With proposals like the industry-specific minimum wages and higher pensions for low-wage earners to prevent poverty in old age, the CDU/CSU wants to present itself as a party which cares about citizens with lower incomes, too. Generally, a political course geared more towards social democratic issues seems to fit the voters’ mood. According to the Allensbach survey 33% of Germans are in favour of a grand coalition of CDU/CSU and SPD. Other possible coalitions are far less popular – SPD/Greens 27%, CDU/CSU/FDP 19% and CDU/CSU/Greens 14%.
Such a strategy, however, is not without risks for Merkel’s party. It repeatedly demonstrates the discord in the government camp. But a more centre-left orientation on the part of the CDU will make it easier for the FDP to regain support from the pro-business parts of its traditional constituency.
More importantly: the more the CDU/CSU co-opts the opposition parties’ topics, the more it runs the risk of alienating its traditional voters in the conservative camp and the business community. And it is up in the air whether the CDU will be able to attract enough new voters from other camps like the urban population, instead. The SPD frequently accuses the CDU of offering only half-hearted solutions to (presumed) social problems like old-age poverty. In contrast to the CDU, the SPD often favours deeper and more expensive state interventions. Thus the CDU has to walk a fine line.
The risks for the CDU have increased as the SPD/Green state governments (together with Brandenburg – SPD/Left) reached a voting majority in the Bundesrat (second chamber) on February 19 when the new SPD-Green government in Lower Saxony took office. The SPD and the Greens can now call the CDU’s bluff. On March 1, the SPD, e.g., will launch an initiative in the Bundesrat to start legislative proceedings for its own minimum wage act, namely a general Germany-wide minimum wage of EUR 8.50 per hour. Furthermore, the SPD will try to amend the much-debated law on childcare subsidies via the Bundesrat. The SPD and the Greens want to pay more subsidies to nurseries and all-day schools instead of non-working mothers. Of course, the initiative is primarily meant to attract attention, as not the Bundesrat but the Bundestag (lower house) has to decide on these proposals in the end.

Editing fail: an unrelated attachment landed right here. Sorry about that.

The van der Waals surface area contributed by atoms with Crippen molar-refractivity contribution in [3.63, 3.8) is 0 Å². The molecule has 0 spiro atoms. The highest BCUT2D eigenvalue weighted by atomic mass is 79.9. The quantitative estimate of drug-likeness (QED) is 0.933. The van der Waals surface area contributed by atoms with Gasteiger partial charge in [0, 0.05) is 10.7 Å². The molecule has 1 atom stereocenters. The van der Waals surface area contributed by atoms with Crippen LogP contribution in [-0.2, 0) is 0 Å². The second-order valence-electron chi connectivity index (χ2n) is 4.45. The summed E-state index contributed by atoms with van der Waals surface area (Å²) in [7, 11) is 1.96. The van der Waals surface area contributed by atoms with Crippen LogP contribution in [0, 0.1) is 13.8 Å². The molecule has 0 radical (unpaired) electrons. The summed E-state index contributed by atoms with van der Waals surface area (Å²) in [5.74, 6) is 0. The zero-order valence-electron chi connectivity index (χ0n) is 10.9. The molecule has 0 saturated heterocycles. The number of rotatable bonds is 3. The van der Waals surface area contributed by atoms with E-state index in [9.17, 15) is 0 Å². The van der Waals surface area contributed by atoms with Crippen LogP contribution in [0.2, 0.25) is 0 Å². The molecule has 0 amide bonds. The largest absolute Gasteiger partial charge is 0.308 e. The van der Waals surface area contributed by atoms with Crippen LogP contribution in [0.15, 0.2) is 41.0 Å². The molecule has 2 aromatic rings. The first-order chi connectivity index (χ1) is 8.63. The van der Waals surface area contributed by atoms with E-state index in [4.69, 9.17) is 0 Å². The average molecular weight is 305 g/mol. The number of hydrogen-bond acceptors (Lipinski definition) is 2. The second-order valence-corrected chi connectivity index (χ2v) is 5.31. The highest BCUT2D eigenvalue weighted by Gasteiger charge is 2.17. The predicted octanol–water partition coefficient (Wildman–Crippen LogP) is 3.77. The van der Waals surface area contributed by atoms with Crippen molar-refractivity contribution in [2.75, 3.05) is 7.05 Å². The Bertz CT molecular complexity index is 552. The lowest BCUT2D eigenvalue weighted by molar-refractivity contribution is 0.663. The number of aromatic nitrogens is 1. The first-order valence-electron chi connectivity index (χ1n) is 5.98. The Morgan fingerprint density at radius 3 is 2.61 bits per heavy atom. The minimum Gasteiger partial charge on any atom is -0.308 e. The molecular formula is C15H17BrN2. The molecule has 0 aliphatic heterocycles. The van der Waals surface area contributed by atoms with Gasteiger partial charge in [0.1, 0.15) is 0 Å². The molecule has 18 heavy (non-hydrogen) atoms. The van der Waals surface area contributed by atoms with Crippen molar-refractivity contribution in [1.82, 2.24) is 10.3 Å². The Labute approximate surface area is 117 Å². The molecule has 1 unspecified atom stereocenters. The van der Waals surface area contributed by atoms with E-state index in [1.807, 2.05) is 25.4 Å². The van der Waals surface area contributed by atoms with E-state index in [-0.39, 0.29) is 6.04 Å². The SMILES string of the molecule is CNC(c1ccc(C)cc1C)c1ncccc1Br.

But one of the opposition parties’ key issues, namely more redistribution via higher peak income tax rates and the reintroduction of a wealth tax, has failed to secure broad approval among the voters so far. According to the Allensbach Institute only one out five Germans thinks that the present peak income tax rate is too low. (The respective rate is 42% liability for income from approx. EUR 53,000 to EUR 250,000 p.a. Higher income is subject to the so-called rich tax at a rate of 45% − plus 5.5% solidarity surcharge, respectively.) The institute concludes that at present the political priorities speak in favour of the CDU.
However, ballots will not be cast until September 22. The shape of the future coalition is still in the clouds. Given the parties’ desire to participate in the government on the one hand and the widespread unease among the SPD and the Greens about cooperating with Angela Merkel’s CDU on the other, even a coalition among the SPD/Greens and FDP cannot be ruled out.
Dieter Bräuninger +49 69 910 31708, firstname.lastname@example.org